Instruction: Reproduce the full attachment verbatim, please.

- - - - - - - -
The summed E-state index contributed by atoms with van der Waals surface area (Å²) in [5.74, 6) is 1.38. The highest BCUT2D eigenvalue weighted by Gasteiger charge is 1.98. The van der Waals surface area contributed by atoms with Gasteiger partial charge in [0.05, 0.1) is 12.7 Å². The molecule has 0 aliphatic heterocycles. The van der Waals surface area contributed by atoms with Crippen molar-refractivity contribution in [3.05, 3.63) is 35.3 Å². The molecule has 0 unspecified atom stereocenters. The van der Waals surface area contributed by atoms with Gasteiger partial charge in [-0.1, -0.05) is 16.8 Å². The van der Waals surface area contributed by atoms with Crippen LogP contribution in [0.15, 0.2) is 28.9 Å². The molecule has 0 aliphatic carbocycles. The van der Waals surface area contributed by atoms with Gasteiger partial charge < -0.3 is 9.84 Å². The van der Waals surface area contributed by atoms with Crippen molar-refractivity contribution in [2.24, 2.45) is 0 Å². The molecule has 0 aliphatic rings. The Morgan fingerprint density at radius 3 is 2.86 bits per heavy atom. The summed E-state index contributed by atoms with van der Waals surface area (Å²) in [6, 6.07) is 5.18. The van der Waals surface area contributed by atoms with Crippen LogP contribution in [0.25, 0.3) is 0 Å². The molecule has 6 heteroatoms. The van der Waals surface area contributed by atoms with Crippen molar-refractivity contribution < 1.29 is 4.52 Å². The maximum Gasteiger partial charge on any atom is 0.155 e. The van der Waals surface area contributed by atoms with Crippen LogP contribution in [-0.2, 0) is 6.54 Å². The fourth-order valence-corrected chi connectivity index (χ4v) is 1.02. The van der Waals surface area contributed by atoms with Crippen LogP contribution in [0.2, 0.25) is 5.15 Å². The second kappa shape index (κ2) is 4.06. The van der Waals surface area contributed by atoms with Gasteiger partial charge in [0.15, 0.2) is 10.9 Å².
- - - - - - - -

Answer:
The summed E-state index contributed by atoms with van der Waals surface area (Å²) in [5.74, 6) is 1.38. The highest BCUT2D eigenvalue weighted by Gasteiger charge is 1.98. The van der Waals surface area contributed by atoms with Gasteiger partial charge in [0.05, 0.1) is 12.7 Å². The molecule has 0 aliphatic heterocycles. The van der Waals surface area contributed by atoms with Crippen molar-refractivity contribution in [3.05, 3.63) is 35.3 Å². The molecule has 0 unspecified atom stereocenters. The van der Waals surface area contributed by atoms with Gasteiger partial charge in [-0.1, -0.05) is 16.8 Å². The van der Waals surface area contributed by atoms with Crippen LogP contribution in [0.15, 0.2) is 28.9 Å². The molecule has 0 aliphatic carbocycles. The van der Waals surface area contributed by atoms with Gasteiger partial charge < -0.3 is 9.84 Å². The van der Waals surface area contributed by atoms with Crippen molar-refractivity contribution in [2.24, 2.45) is 0 Å². The molecule has 0 aliphatic rings. The Morgan fingerprint density at radius 3 is 2.86 bits per heavy atom. The summed E-state index contributed by atoms with van der Waals surface area (Å²) in [6, 6.07) is 5.18. The van der Waals surface area contributed by atoms with Crippen LogP contribution in [0.25, 0.3) is 0 Å². The molecule has 6 heteroatoms. The van der Waals surface area contributed by atoms with Crippen molar-refractivity contribution < 1.29 is 4.52 Å². The maximum Gasteiger partial charge on any atom is 0.155 e. The van der Waals surface area contributed by atoms with Crippen LogP contribution in [-0.2, 0) is 6.54 Å². The fourth-order valence-corrected chi connectivity index (χ4v) is 1.02. The van der Waals surface area contributed by atoms with Crippen LogP contribution in [0.2, 0.25) is 5.15 Å². The second kappa shape index (κ2) is 4.06. The van der Waals surface area contributed by atoms with Gasteiger partial charge in [0.15, 0.2) is 10.9 Å².